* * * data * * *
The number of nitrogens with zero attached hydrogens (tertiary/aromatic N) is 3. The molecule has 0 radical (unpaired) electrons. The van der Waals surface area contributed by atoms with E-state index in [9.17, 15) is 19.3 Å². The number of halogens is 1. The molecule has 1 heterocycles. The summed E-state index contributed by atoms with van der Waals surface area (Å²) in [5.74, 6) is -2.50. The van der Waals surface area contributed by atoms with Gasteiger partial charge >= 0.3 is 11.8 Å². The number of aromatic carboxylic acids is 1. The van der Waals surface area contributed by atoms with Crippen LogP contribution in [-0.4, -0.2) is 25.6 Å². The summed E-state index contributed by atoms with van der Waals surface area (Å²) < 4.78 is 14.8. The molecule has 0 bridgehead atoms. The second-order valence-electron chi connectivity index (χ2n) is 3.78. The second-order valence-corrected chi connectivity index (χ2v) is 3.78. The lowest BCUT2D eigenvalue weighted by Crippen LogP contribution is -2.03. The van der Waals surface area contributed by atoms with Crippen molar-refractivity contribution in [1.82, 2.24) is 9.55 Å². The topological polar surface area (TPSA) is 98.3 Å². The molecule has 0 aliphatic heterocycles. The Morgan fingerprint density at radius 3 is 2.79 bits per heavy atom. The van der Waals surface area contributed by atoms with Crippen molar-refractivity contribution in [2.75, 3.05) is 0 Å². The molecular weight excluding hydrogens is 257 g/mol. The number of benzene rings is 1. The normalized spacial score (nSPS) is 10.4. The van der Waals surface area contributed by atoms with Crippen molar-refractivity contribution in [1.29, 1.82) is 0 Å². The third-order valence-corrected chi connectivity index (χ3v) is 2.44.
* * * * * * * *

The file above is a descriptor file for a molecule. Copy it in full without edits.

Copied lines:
The number of nitrogens with zero attached hydrogens (tertiary/aromatic N) is 3. The molecule has 0 radical (unpaired) electrons. The van der Waals surface area contributed by atoms with E-state index in [9.17, 15) is 19.3 Å². The number of halogens is 1. The molecule has 1 heterocycles. The summed E-state index contributed by atoms with van der Waals surface area (Å²) in [5.74, 6) is -2.50. The van der Waals surface area contributed by atoms with Gasteiger partial charge >= 0.3 is 11.8 Å². The number of aromatic carboxylic acids is 1. The van der Waals surface area contributed by atoms with Crippen LogP contribution in [-0.4, -0.2) is 25.6 Å². The summed E-state index contributed by atoms with van der Waals surface area (Å²) < 4.78 is 14.8. The molecule has 0 bridgehead atoms. The second-order valence-electron chi connectivity index (χ2n) is 3.78. The second-order valence-corrected chi connectivity index (χ2v) is 3.78. The lowest BCUT2D eigenvalue weighted by Crippen LogP contribution is -2.03. The van der Waals surface area contributed by atoms with Crippen molar-refractivity contribution in [1.82, 2.24) is 9.55 Å². The topological polar surface area (TPSA) is 98.3 Å². The molecule has 0 aliphatic heterocycles. The Morgan fingerprint density at radius 3 is 2.79 bits per heavy atom. The van der Waals surface area contributed by atoms with Crippen molar-refractivity contribution in [2.75, 3.05) is 0 Å². The molecular weight excluding hydrogens is 257 g/mol. The number of benzene rings is 1. The normalized spacial score (nSPS) is 10.4. The van der Waals surface area contributed by atoms with Crippen molar-refractivity contribution in [1.29, 1.82) is 0 Å². The third-order valence-corrected chi connectivity index (χ3v) is 2.44.